Property Litigation FAQs
During this time of uncertainty, Barcan+Kirby’s Property Litigation solicitors continue to advise landlords, letting agents and tenants in all areas of property law.
Many of the questions our litigation team are being asked are from tenants who are struggling to pay their rent due to a change in their employment circumstances and from landlords whose tenants cannot pay their monthly amount and, in turn, are left without an income. Some of our frequently asked questions are below, and which our expert team have answered as best they can in this ever-changing climate.
What does The Coronavirus Act 2020 mean for residential landlords and tenants?
The coronavirus (Covid-19) outbreak has had significant implications for residential landlords and tenants. In response, the Government introduced a series of housing support measures, including extending the basic notice period for seeking possession of residential tenancies in England.
On 12th May 2021, the Government made further announcements partially easing some of the rules previously introduced for notice periods:
- From 1st June 2021, generally, landlords must give tenants four months’ notice when seeking possession (except in very few circumstances such as anti-social behaviour or rent arrears).
- Where there are rent arrears, the notice period will depend on the level of arrears:
- At present, less than four months’ rent arrears requires four months’ notice;
- From 1st August 2021, less than four months’ rent arrears requires two months’ notice; and
- Where the arrears are more than four months, currently, four weeks’ notice can be given, if relying on rent arrears only.
- The eviction ban ended on 31st May 2021. Bailiff appointments can therefore proceed but 14 days’ notice is required before an eviction can take place. Bailiffs have been asked not to carry out an eviction if anyone living in the property has Covid-19 symptoms or is self-isolating.
The above is the position until 30th September 2021.
The measures will ensure renters continue to be protected with longer notice periods for the coming months, while allowing landlords to access justice.
Can landlords go ahead with possession proceedings?
The suspension on procession proceedings expired on 20th September 2020. Therefore, possession proceedings are now continuing. For proceedings issued prior to 3rd August 2020, a re-activation notice was required by 30th April 2021. If a re-activation was not filed, the claim remains stayed.
All proceedings issued since 3rd August 2020 continue to proceed, however, some procedural changes are in place until 30th July, including the requirement to inform the court of the impact of coronavirus on the parties.
Renters’ Reform Bill
The Government has pledged to bring the Renters Reform Bill to Parliament in the Queen’s Speech. The Bill includes proposals for the abolition of Section 21 ‘no fault’ evictions to give tenants greater security.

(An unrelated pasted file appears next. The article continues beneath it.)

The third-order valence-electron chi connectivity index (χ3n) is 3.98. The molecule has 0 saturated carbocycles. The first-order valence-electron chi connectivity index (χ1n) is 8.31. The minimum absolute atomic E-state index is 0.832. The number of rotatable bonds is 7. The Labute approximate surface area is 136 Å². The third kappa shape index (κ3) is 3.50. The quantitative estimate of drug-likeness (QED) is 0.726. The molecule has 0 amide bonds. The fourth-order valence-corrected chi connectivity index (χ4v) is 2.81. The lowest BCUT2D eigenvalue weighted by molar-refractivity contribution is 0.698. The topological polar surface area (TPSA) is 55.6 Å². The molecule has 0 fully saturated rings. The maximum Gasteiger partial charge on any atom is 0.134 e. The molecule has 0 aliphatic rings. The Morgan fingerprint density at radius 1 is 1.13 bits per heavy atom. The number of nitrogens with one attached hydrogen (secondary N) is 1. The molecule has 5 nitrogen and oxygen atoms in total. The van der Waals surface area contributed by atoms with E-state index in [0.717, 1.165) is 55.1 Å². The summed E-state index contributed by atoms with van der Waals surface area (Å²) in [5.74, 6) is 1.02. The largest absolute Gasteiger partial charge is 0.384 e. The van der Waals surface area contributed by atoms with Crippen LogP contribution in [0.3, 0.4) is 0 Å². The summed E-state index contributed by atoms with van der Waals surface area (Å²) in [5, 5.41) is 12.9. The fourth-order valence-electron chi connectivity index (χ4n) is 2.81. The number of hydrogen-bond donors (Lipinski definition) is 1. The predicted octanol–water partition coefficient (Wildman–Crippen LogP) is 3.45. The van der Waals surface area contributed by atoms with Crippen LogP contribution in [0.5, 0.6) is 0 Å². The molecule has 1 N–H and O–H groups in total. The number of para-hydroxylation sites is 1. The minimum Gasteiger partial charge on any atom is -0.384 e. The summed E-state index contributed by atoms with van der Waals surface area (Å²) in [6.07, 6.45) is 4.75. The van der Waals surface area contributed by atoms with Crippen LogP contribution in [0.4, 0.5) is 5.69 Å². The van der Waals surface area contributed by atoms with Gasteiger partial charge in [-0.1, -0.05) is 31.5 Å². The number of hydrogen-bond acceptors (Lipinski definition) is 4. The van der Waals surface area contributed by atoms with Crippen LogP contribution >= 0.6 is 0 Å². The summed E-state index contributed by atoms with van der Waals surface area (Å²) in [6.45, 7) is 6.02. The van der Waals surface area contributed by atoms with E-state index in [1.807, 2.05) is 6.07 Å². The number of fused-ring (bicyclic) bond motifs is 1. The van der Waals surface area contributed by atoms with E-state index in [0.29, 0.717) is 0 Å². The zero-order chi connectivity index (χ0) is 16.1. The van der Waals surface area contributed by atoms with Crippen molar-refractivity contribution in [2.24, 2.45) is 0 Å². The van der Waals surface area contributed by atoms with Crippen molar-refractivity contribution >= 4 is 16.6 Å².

The Government announced that a white paper will be published in the Autumn that will set out proposals to create a fairer private rented sector that works for both landlords and tenants.
What does The Coronavirus Act 2020 mean for commercial landlords and tenants?
As a result of the disruption to businesses, The Coronavirus Act 2020 introduced generous protection to tenants of commercial property, including a moratorium in respect of a landlord’s right to terminate a business tenancy due to rent arrears.
On 16th June 2021, the Government announced a further extension to the moratorium introduced by The Coronavirus Act 2020. Accordingly, the measures in place originally until 30th June 2021, which were then extended to 30th September 2020, then to 31st December 2020, then 31st March 2021, and then to 30th June 2021, have been extended further until 25th March 2022.
- Commercial landlords (of a relevant business tenancy) cannot enforce their right of re-entry or forfeiture due to non-payment of rent during the relevant period until 25th March 2022.
- Within current litigation relating to forfeiture for rent arrears, the tenant cannot be evicted during the relevant period.
Despite the above, forfeiture by peaceable re-entry is still available to commercial landlords where tenants are in breach and such breaches are unrelated to non-payment of rent or other sums due under their lease.
This seems to be a rent deferment for business tenants, however, the rent is still contractually payable. It is not a rent-free period. Landlords and tenants are encouraged to communicate.
Despite this, on 16th June 2021, the Government also announced their intention to introduce legislation to ring-fence the rent arrears which have accrued within specific periods during the pandemic and as a result of a businesses having to close. It is believed that landlords and tenants will have to agree a plan in respect of the ring-fenced arrears, such as a long-term repayment plan and/or the waiving of some of the arrears.
In the event an agreement cannot be reached, an arbitration process will follow; the outcome providing a binding agreement between the parties. We await further information.
Separately, the restriction on the use of Commercial Rent Arrears Recovery (CRAR) also continues until 25th March 2022. Therefore, a minimum net of 554 days rent arrears are required to use CRAR.